Remember that your assessment will likely be shown to the parent so it needs to be written in a way that is clear, concise, jargon-free and, above all, child-centred.
When specialist help is needed
The child’s social worker is often in the best position to assess parenting capacity given their knowledge of the family and the family’s history, including both the family’s strengths and areas of vulnerability. In cases where the engagement between you and the parent has been challenging and impacted on your relationship, or the parent presents with complex issues (i.e. mental ill-health, learning difficulties, severe drug and alcohol dependence), it may be more appropriate for parenting capacity to be assessed by someone other than yourself – perhaps another social worker or even a psychologist. Talk to your supervisor about who might be best to take on the role if it isn’t you.
- While a parent may be able to successfully parent one child, the nature or demands of another child could be beyond that parent’s capacity. Your assessment needs to consider the parent and each child along with that child’s specific needs.
- Your personal judgement regarding appropriate parenting standards can have a significant impact on the assessment outcome. It is therefore really important that you examine and make explicit the values that underpin your work, and that you reflect on and address this in supervision.
- Cultural issues may affect not only the formulation of the assessment itself, but also your practice. Remember that what might be acceptable parenting in one country may not be in another. Seek appropriate cultural advice to help you understand the differing views held about ‘good’ parenting across cultures.
- The way in which issues are negotiated and agreed with the family will often set the tone for the whole assessment. If the parent feels excluded from the assessment process, they may become resentful or resistant.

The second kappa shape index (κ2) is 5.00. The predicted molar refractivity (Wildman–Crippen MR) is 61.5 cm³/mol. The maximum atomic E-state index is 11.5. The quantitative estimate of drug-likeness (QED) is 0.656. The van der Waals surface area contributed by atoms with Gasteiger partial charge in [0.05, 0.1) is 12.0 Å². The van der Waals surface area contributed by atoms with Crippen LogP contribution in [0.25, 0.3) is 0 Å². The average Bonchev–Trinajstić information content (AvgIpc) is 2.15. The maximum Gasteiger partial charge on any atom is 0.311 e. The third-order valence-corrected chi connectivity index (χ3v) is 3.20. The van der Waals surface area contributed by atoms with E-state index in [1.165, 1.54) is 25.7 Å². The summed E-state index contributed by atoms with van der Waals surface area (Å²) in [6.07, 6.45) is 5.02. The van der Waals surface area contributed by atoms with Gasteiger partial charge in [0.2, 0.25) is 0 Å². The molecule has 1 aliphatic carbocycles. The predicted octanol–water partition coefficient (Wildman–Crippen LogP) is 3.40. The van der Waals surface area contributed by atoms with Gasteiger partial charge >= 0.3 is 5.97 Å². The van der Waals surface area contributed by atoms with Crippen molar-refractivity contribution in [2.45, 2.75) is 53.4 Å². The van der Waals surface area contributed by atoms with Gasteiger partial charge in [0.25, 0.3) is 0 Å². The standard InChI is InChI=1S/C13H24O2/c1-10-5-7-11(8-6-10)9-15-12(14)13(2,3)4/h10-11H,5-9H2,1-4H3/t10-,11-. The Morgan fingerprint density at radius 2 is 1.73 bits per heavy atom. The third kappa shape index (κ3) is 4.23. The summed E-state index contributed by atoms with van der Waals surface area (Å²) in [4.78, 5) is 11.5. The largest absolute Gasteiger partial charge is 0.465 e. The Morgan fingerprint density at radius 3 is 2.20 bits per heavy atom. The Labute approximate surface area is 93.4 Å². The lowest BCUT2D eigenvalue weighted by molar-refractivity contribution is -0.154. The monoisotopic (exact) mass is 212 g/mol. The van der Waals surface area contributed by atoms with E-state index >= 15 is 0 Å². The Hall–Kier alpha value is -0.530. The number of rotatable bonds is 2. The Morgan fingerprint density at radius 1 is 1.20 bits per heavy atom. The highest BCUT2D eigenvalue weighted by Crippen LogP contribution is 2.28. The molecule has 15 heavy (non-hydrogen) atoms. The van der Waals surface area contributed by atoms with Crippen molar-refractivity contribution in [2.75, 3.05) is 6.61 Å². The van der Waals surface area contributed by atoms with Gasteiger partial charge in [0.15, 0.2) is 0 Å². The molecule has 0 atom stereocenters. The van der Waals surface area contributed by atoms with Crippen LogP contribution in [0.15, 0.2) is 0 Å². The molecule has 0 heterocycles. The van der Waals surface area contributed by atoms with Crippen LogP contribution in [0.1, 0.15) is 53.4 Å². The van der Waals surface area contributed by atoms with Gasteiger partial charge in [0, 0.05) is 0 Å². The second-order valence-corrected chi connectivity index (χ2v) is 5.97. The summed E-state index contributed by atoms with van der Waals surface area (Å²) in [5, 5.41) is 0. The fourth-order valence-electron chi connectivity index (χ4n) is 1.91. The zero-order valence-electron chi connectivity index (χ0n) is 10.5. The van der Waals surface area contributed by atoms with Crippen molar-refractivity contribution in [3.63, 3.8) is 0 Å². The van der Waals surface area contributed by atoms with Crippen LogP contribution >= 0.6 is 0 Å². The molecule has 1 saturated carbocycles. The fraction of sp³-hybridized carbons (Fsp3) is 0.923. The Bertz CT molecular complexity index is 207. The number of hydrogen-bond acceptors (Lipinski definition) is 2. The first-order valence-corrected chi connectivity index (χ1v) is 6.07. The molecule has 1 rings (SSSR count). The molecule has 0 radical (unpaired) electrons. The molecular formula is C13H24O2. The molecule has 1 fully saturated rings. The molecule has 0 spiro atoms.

- While the assessment is likely to be stressful for the parent, remind them this is something that needs to be done to ensure the wellbeing of their child.
- Assessment is an ongoing process – it starts from our first engagement with a family and only ends when we have formed the belief that there are no longer any safety concerns for the child or young person in their living situation.
For further information about assessing parenting capacity, go to the April 2011 edition of Social Work Now.
Budd, K.S. (2005). Assessing parenting capacity in a child welfare context. Children and Youth Services Review, 27, pp. 429-444.
Budd, K.S. & Holdsworth, M.J. (1996). Issues in clinical assessment of minimal parenting competence. Journal of Clinical Child Psychology, 25, pp. 2-14.
Choate, P.W. (2009). Parenting capacity assessments in child protection cases. Forensic Examiner, Spring.
Conley, C. (2003). A review of parenting capacity assessment reports. OACAS Journal, 47(3), pp. 16-22.
Harnett, P.H. (2007). A procedure for assessing parents’ capacity for change in child protection cases. Children and Youth Services Review, 29, pp. 1179-1188.
Haynes, J.P. (2010). Parenting assessment in abuse, neglect and permanent wardship cases. In E.P. Benedek, P. Ash., & C.L. Scott. Principles of Child and Adolescent Forensic Mental Health. Virginia, USA: American Psychiatric Publishing Inc. (pp. 157-170).
Steinhauser, P.D. (1991). The Least Detrimental Alternative: A Systematic Guide to Case Planning and Decision Making for Children in Care. Toronto, CA: University of Toronto Press.